For years, physicists tried to avoid defects when they were growing thin films. But now they love them! University of Groningen Professor of Functional Nanomaterials Beatriz Noheda has just published a paper in the journal Nature, in which she shows how defects can lead to new chemistry.
‘We’re very good at growing thin films at the University of Groningen’, says Noheda. For a long time, that meant growing a layer of perhaps a few dozen atoms that is perfectly flat and uniform. Now Noheda prides herself on being able to create as many breaks in the perfect symmetry of the thin film as she pleases. ‘These films grow as crystals, but crystals can start nucleating at different points on the surface and then grow in different directions. Where two growing crystals meet, they form what is known as a domain wall.’
These walls separate the ‘domains’ of uniform crystals. ‘The walls break the symmetry of the crystal. For years, this was seen as something to be avoided.’ Scientists used all sorts of techniques to grow thin layers that were as uniform as possible. ‘But symmetry breaks are the points where exciting things happen, like in the Big Bang. And matter assumes new properties where the symmetry is broken.’
Noheda set out to study the broken symmetry in the domain walls. That is no easy task: these walls are just one atom wide. ‘Not even atomic force microscopy has the resolution to study them directly.’ Fortunately, Noheda is good at growing thin films. ‘We can control the number of domain walls by varying the substrate on which the crystals grow and the thickness of the thin layer.’
The substrate is a key element: the atomic structure of the substrate layer affects the way in which the crystals grow. Furthermore, the tension inside the thin layers changes with their thickness. ‘These variables help us control the density of domain walls. By comparing stretches with varying wall density, we can correlate properties of the material to the number of domain walls.’
What she noticed in the thin layers described in the Nature paper was that an increase of domain wall density also increased the magnetism of the material. ‘The next question was: how can these domain walls be magnetic, when the domains, the symmetric crystals, are not?’
It took three teams of electron microscopists from Spain, France and Germany to realize that something strange happens at the domains walls. Noheda and her collaborators noticed a change in the crystal structure. This is where things get a little technical. The thin film was grown from a compound called terbium-manganese-oxide. The terbium atoms are bigger than the manganese ones, and they form a sort of zigzag line in the crystal.
But something strange happens in the domain wall. Here, the zigs and zags are not neatly aligned, like spoons nested inside a drawer. ‘Instead, they are mirror images of each other’, explains Noheda. So a zig mirrors a zag or in spoon-language: the spoons are arranged with mirroring concave or convex sides. Where two convex sides are opposite each other, the spoons are closer. The same happens in the opposing zigzag lines of terbium atoms. In the domain wall, the distance between two terbium atoms is alternately greater or smaller than in the rest of the crystal.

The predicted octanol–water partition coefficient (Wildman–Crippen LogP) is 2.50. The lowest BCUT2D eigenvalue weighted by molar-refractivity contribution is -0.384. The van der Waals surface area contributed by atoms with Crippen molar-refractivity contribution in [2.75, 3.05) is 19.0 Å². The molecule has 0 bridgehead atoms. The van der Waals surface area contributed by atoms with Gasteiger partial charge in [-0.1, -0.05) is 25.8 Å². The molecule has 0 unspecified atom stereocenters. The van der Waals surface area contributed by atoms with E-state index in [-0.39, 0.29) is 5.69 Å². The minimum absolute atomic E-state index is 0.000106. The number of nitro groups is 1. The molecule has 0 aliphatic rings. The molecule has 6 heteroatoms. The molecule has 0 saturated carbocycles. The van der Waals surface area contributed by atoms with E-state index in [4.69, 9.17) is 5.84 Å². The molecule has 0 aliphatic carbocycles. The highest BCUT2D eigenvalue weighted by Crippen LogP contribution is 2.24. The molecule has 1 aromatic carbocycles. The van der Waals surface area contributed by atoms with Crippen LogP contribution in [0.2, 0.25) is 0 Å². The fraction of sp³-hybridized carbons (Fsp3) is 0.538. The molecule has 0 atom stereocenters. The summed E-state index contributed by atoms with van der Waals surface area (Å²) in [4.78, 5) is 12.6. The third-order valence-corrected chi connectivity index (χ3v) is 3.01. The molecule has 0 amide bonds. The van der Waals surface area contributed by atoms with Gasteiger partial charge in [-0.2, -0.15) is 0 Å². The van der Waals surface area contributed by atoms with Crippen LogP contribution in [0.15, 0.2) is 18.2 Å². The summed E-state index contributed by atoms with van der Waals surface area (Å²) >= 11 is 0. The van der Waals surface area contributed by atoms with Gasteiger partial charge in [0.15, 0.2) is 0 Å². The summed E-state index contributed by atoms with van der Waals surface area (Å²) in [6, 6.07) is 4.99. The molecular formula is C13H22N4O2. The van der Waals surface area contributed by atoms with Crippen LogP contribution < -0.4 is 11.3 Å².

‘Where two terbium atoms were coming close together in the domain wall, it looked as if there was a void, and the terbium had been squeezed out. But then we found that a terbium atom was in fact replaced by a smaller manganese atom.’ Noheda engaged her colleague Maxim Mostovoy, a professor of theoretical physics at the University of Groningen, and collaborators in Barcelona to model the atomic structure of the domain wall.
Their calculations showed that this manganese was connected to four other manganese atoms in a unique square planar structure. ‘The crystal structure in the domain wall forces the terbium out and creates a new manganese compound. Thus, the stress inside the wall has caused a new chemical reaction to take place.’
That is where it gets really exciting: a new chemical reaction catalyzed by the stress inside a domain wall. ‘This means the domain wall is acting like a chemical reactor at an atomic scale. And we believe what we have found is a general principle. Whenever we have a similar crystal structure, with the zigzag line and a large and small atom, such a replacement can take place.’
The discovery may lead to the production of new materials inside domain walls, and that would give the walls new properties. ‘The current material results in magnetism caused by the wall. In the Nature paper, we have described in detail how this magnetism arises, but we can’t do anything useful with it. However, if we can use this knowledge to create walls with a magnetism we can switch at room temperature, it could result in a device of atomic dimensions.’
It makes Noheda think back to her predecessors, who saw domain walls as impurities to be avoided when creating thin films. ‘Their defects may now become new devices. That is a useful lesson for students: always keep an open mind!’
Referentie: Artificial chemical and magnetic structure at the domain walls of an epitaxial oxide. S. Farokhipoor, C. Magén, S. Venkatesan, J. Íñiguez, C.J.M. Daumont, D. Rubi, E. Snoeck, M. Mostovoy, C. de Graaf, A. Müller, M. Döblinger, C. Scheu and B. Noheda Nature, 20 November 2014, DOI 10.1038/nature13918
See also the University of Groningen press release.
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